Some people, a Brussels official told Agence France-Presse, are afraid this is going to fail. Some are losing hope. But some are also exploiting this loss of hope.
A number of the problems are strictly practical. Nations have quoted a lack of adequate housing and educational facilities, as well as short-term difficulties organising charter flights.
Many of the French townships, for example, asked to host some of the 24,000 asylum seekers France has pledged to accommodate it has so far greeted 130 did not has every right to kind of housing, Klber Arhoul, the national refugee coordinator, told a parliamentary hearing in Paris.
Localities principally had stimulated four or five-bedroom houses available, believing the demand would largely be from households, he said. Applications have come almost exclusively from single men. What we need is studios.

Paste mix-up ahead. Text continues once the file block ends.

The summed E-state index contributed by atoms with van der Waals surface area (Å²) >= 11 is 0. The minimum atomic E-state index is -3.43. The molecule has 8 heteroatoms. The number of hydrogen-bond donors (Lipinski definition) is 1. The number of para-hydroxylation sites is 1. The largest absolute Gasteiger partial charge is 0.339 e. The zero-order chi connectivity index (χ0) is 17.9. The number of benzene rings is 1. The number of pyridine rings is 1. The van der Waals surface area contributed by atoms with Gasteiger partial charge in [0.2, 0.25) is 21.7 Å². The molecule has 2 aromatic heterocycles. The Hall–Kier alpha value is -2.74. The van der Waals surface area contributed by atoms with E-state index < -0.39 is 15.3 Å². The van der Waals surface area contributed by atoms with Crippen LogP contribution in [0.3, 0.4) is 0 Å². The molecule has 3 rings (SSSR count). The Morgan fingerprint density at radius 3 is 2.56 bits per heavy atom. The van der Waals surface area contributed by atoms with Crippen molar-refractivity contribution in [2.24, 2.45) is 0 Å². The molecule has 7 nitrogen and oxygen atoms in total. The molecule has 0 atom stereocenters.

Other countries have said postpones and fails at the seven so-called refugee hotspots set up under the strategy in Greece and Italy to identify, register and fingerprint new arrivals pose administrative problems.
Several nations, including France, Belgium and Sweden, have also stepped up security checks on asylum seekers since it emerged that some of the attackers who carried out the suicide bombings and shootings in Paris last November may have entered Europe as part of last summertimes refugee influx through Greece.
Others are reportedly selecting on religious or racial grounds: Hungarys prime minister, Viktor Orbn, who has vowed not to accept any refugees under the strategy, protested last year that Hungarians do not want a large number of Muslim people in our country.
Greeces minister for migration, Yiannis Mouzalas, said last month that some reception countries were asking us[ for refugees] not to be black , not to be big households, they ask us for more security.